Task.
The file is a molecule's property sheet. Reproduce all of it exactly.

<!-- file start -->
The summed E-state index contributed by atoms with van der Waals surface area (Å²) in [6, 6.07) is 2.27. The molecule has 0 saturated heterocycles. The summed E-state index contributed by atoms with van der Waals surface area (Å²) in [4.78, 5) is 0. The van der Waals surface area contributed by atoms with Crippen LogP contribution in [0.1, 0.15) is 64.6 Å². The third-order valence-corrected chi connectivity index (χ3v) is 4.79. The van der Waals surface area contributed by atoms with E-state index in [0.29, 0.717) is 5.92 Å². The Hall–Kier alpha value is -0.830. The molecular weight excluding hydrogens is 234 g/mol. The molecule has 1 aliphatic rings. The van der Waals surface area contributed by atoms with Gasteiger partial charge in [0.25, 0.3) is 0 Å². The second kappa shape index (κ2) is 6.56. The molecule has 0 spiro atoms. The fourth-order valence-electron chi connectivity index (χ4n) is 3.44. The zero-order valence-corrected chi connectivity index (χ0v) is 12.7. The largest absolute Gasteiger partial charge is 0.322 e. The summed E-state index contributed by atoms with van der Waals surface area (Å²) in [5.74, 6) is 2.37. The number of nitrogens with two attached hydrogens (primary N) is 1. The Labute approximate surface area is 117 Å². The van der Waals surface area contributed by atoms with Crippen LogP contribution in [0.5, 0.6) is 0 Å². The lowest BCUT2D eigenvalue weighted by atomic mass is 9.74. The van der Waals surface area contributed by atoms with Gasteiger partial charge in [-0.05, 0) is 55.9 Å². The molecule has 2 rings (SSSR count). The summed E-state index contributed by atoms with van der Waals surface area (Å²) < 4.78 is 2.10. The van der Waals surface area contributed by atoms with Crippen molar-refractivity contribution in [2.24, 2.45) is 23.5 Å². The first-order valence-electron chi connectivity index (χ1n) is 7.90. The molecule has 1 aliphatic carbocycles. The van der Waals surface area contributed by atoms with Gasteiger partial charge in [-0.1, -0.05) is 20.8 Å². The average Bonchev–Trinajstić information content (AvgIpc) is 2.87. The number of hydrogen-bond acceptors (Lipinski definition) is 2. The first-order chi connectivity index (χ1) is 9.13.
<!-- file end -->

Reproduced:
The summed E-state index contributed by atoms with van der Waals surface area (Å²) in [6, 6.07) is 2.27. The molecule has 0 saturated heterocycles. The summed E-state index contributed by atoms with van der Waals surface area (Å²) in [4.78, 5) is 0. The van der Waals surface area contributed by atoms with Crippen LogP contribution in [0.1, 0.15) is 64.6 Å². The third-order valence-corrected chi connectivity index (χ3v) is 4.79. The van der Waals surface area contributed by atoms with E-state index in [0.29, 0.717) is 5.92 Å². The Hall–Kier alpha value is -0.830. The molecular weight excluding hydrogens is 234 g/mol. The molecule has 1 aliphatic rings. The van der Waals surface area contributed by atoms with Gasteiger partial charge in [0.25, 0.3) is 0 Å². The second kappa shape index (κ2) is 6.56. The molecule has 0 spiro atoms. The fourth-order valence-electron chi connectivity index (χ4n) is 3.44. The zero-order valence-corrected chi connectivity index (χ0v) is 12.7. The largest absolute Gasteiger partial charge is 0.322 e. The summed E-state index contributed by atoms with van der Waals surface area (Å²) in [5.74, 6) is 2.37. The number of nitrogens with two attached hydrogens (primary N) is 1. The Labute approximate surface area is 117 Å². The van der Waals surface area contributed by atoms with Crippen LogP contribution in [0.5, 0.6) is 0 Å². The lowest BCUT2D eigenvalue weighted by atomic mass is 9.74. The van der Waals surface area contributed by atoms with Gasteiger partial charge in [-0.05, 0) is 55.9 Å². The molecule has 2 rings (SSSR count). The summed E-state index contributed by atoms with van der Waals surface area (Å²) < 4.78 is 2.10. The van der Waals surface area contributed by atoms with Crippen molar-refractivity contribution in [2.24, 2.45) is 23.5 Å². The first-order valence-electron chi connectivity index (χ1n) is 7.90. The molecule has 1 aliphatic carbocycles. The van der Waals surface area contributed by atoms with Gasteiger partial charge in [-0.1, -0.05) is 20.8 Å². The average Bonchev–Trinajstić information content (AvgIpc) is 2.87. The number of hydrogen-bond acceptors (Lipinski definition) is 2. The first-order chi connectivity index (χ1) is 9.13.